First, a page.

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* Sago, or Metroxylon sagu is a species of palm in the genus Metroxylon. It tolerates a wide variety of soils and may reach 30 meters in height. Several other species of the genus metroxylon, particularly metroxylon salomonense and metroxylon amicarum, are also used as sources of sago through Melanesia and Micronesia. In addition to its use as a food source, the leaves and spathe of the sago palm are used for construction materials and for thatching roofs, and the fibre can be made into rope.

* Merauke Integrated Food and Energy Estate – MIFEE – was announced on 18 February 2010 by the former Bupati of Merauke, J.G Gebze and officially launched on 11 August 2010 by the Minister of Agriculture, Siswono Yodohusodo on behalf of the Indonesian President. The project involves 36 investors, 13 of whom are already operating in the area. MIFEE covers an area of 2.5 million hectares and plans to bring into the area a work force of four million people.

Warinussy on the politics behind the recent conflicts in Papua

Bintang Papua, 14 September 2011Manokwari: Yan Christian Warinussy, a Papuan human rights lawyer and executive direction of LP3BH, believes that the road leading toward dialogue between Papua and Indonesia has become clearer in the past few months.

The recent escalation of violence in various parts of the Land of Papua. such as Jayapura, Biak, Nabire and Manokwari as well as the Central Highlands will not dampen the aspirations of the indigenous Papuan people, that which were proclaimed in the Papuan Peace Declaration drawn up at the Papuan Peace Conference held by the Papuan Peace Network (Jaringan Damai Papua) on 5-6 July this year in Jayapura.’From the record of conflicts that have occurred in the Land of Papua up to the present day, I have been able as a human rights activist to reach a better understanding of the specific characteristics and background of the reasons for the various violent conflicts that have occurred in the Land of Papua recently. Moreover, we now know who the persons who having been plotting these incidents are, along with their political purposes. All this has helped us to understand the motivation behind these strange incidents which has made it possible for us to draw conclusions about who it is who is behind all these criminal incidents,’ said Warinussy.

Each of these incidents has occurred without leaving any trace of who was involved. This impression has been further strengthened by the fact that the police force throughout the land of Papua have been unable to identify who was behind each incident. It is also apparent that  the police have been unable to discover any significant evidence to reveal the perpetrators of these incidents.

In fact, he went on to say, each of these incidents have occurred without anything left behind that might help to identify the perpetrators. This would suggest that the criminal perpetrators are part of  a special unit that have undergone intensive training  and have been trained even to commit murders without leaving a single trace and in this way make it difficult for the police to conduct any criminal investigations. These crimes  have resulted in the Papuan people feeling more afraid to take actions in conformity with their rights to freedom of expression and freedom of opinion.

The intention appears to be to show to the central and local governments and to the international community that the security situation in West Papua is not safe because of the presence of the TPN/OPM. Yet, we have heard nothing at all from the TPN/OPM about who they think are behind these recent incidents. This has been aimed at thwarting the deeply felt aspirations of the indigenous people for dialogue with the Indonesian government.

Vested interests in the Land of Papua have for years pursued a strategy  within the context of development and general governance aimed at causing frictions  between those vested interests. This is something that needs to be discussed openly between all those involved, including the indigenous Papuan people, in order to find a peaceful solution and realise the aspirations for a Papuan land of peace as quickly as possible.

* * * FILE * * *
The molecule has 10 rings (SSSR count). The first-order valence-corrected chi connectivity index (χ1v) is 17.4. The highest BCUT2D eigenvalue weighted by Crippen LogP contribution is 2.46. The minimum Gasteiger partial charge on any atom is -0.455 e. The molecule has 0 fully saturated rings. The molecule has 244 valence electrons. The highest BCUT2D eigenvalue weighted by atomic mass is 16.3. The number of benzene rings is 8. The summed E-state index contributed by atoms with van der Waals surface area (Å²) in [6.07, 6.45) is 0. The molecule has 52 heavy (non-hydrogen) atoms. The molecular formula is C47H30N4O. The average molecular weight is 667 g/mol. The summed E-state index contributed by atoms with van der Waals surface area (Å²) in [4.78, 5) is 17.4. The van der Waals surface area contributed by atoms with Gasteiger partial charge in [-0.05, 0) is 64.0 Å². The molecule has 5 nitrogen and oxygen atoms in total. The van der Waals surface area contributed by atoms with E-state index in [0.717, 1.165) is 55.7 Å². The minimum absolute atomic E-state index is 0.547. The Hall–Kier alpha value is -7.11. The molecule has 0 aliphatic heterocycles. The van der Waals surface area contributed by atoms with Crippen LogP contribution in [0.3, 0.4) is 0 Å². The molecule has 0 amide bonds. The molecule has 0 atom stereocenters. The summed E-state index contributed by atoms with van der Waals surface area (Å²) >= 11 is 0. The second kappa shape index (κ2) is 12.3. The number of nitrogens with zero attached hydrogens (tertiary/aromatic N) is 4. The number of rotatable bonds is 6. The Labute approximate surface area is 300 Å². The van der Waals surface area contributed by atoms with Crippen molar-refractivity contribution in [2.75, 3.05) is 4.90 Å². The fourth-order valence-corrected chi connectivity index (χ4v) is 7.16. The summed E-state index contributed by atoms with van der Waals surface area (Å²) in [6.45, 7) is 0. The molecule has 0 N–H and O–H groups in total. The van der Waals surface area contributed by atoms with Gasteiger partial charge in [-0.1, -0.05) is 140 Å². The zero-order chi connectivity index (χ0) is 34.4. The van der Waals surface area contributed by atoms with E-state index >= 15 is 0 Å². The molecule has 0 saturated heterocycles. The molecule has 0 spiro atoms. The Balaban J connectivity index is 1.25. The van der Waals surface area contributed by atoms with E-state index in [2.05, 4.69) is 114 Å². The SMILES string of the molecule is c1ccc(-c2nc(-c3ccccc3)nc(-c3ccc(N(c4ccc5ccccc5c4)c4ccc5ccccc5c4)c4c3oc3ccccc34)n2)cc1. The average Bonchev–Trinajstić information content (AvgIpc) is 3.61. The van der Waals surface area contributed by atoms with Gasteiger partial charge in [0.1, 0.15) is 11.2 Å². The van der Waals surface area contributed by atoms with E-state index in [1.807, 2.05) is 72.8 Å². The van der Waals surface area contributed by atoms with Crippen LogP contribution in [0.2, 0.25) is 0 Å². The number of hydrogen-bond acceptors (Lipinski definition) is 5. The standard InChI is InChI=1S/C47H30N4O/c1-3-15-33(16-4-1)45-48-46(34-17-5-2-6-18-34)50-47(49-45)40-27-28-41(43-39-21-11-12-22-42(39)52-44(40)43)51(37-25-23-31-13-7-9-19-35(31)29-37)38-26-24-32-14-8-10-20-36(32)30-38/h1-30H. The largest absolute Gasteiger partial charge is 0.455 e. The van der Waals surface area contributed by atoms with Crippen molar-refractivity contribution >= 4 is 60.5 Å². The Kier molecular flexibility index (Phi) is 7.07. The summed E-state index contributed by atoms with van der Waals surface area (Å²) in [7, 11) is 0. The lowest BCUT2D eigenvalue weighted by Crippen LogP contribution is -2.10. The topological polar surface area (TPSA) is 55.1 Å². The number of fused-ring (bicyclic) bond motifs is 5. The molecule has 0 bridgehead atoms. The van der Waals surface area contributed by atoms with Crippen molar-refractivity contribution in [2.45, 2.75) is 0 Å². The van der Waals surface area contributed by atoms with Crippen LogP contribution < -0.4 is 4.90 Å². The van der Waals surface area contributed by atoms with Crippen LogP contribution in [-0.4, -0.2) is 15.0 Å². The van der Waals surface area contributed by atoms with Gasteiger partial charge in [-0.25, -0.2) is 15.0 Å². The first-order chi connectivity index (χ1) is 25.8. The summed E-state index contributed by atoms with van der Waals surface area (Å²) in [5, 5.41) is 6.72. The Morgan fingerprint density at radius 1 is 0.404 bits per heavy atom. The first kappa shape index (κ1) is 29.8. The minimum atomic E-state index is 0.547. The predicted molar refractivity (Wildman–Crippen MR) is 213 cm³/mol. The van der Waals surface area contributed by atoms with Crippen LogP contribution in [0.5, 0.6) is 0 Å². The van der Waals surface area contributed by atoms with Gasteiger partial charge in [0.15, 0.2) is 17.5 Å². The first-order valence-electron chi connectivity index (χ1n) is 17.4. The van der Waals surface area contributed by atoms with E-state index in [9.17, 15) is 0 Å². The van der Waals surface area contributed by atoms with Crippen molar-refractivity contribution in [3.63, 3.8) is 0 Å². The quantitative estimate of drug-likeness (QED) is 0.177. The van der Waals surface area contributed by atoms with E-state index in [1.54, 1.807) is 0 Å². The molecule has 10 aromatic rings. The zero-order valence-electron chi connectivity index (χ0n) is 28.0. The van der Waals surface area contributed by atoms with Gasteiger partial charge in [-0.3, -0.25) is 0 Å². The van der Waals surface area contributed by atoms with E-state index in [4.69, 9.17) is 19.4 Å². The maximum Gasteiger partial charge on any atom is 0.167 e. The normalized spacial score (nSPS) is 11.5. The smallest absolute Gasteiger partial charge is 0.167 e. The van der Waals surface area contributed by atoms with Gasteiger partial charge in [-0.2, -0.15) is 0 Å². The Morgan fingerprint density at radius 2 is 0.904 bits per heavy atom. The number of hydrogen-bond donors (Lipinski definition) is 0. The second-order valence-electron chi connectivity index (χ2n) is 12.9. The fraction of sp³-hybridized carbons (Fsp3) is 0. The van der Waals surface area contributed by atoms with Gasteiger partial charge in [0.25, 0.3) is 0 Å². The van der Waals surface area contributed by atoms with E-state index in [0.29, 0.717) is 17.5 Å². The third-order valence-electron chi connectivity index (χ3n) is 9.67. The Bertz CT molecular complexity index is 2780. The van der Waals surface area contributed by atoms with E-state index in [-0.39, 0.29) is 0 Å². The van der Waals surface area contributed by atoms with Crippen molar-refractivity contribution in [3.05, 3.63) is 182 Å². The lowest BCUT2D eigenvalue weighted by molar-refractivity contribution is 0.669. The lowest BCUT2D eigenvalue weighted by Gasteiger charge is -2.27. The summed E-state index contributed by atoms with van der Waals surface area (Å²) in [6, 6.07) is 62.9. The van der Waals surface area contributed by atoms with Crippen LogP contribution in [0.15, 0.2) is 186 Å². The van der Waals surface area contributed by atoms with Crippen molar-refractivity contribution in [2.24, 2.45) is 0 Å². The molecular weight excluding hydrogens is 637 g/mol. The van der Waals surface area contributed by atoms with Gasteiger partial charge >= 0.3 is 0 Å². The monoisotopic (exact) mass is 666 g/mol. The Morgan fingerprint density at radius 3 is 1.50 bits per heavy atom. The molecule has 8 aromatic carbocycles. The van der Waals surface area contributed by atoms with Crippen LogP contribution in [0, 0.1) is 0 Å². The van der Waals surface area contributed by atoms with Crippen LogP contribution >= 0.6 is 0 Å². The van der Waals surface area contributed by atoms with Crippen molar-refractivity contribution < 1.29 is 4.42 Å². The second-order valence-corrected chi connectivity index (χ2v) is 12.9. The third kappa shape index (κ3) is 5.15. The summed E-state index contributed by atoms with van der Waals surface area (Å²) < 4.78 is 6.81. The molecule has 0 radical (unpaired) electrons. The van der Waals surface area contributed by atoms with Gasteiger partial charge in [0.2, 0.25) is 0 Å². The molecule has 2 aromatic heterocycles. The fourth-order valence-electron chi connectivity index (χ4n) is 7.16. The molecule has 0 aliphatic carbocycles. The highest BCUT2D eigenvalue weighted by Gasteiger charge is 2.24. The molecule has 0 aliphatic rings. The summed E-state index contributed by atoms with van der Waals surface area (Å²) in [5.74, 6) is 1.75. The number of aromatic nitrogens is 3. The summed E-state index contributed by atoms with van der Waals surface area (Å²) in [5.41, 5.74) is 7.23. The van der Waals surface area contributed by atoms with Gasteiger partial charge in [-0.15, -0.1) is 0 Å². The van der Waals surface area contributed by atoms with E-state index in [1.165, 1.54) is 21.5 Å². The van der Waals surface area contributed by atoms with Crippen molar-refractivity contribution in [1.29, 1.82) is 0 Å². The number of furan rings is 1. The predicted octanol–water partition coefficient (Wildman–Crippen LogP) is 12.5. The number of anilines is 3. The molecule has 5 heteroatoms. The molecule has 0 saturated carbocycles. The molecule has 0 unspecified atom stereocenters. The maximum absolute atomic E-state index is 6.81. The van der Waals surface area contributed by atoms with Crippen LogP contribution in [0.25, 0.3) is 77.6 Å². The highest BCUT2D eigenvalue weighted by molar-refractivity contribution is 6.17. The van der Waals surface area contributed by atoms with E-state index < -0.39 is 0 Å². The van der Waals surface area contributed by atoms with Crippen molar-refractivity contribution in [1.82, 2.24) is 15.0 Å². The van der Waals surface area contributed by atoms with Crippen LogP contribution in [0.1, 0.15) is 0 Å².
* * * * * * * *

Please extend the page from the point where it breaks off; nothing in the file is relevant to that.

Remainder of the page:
By Herman Wainggai, West Papua National Authority
September 15, 2011


I have lived in Australia for the past five years and have visited the United States several times. Currently I am in America working to promote democracy and human rights in West Papua; a right that my people have been desperately struggling to win for almost fifty years.Even in the recent past West Papuans have continued to be hunted like animals but our resolve has never diminished to win independence and become our own self-governing nation.

Since 2009 when the Australian government granted thirty-nine West Papuan friends and myself political refugee status in 2006. Australia has given us protection, permanent residency and in some cases Australian citizenship.

My question to Indonesia is, “Why do the Australians value the lives of West Papuans and allow us to enjoy our freedom while at the same time the majority of West Papuans do not even know what freedom feels like?

On October 8 and 9 there will be an historic meeting of the West Papua National Authority Congress unlike any other in our past. It will take place in Port Numbay, the capital city of West Papua. The people of West Papua have known for seven years of the existence of the West Papua National Authority (WPNA). At the meeting we hope to break new ground on the soil of our beloved homeland and forge new and vital relationships with important international powers. Additionally we will be meeting in Cenderawasih University on 16-19 of October. The floodgates of democracy will soon swing wide open and we West Papuans will finally realize our dream of merdeka and the international community shall be behind us on a journey as a nascent, democratic nation.

My hope is that the American government will continue to hear the voices of West Papuans through our presence here in Washington, D.C.

I would like to request that the international community hears our call for help and understands that our policy of peaceful protest is rooted in 50 years of repression and violence. Our continuing struggle for freedom is clearly endorsed and encouraged by President Barak Obama of the United States as illustrated by his words spoken in April 2009 in Prague:

““…peaceful protest could shake the foundations of an empire, and expose the emptiness of an ideology. It showed us that small countries can play a pivotal role in world events, and that young people can lead the way in overcoming old conflicts. (Applause.) And it proved that moral leadership is more powerful than any weapon.” ”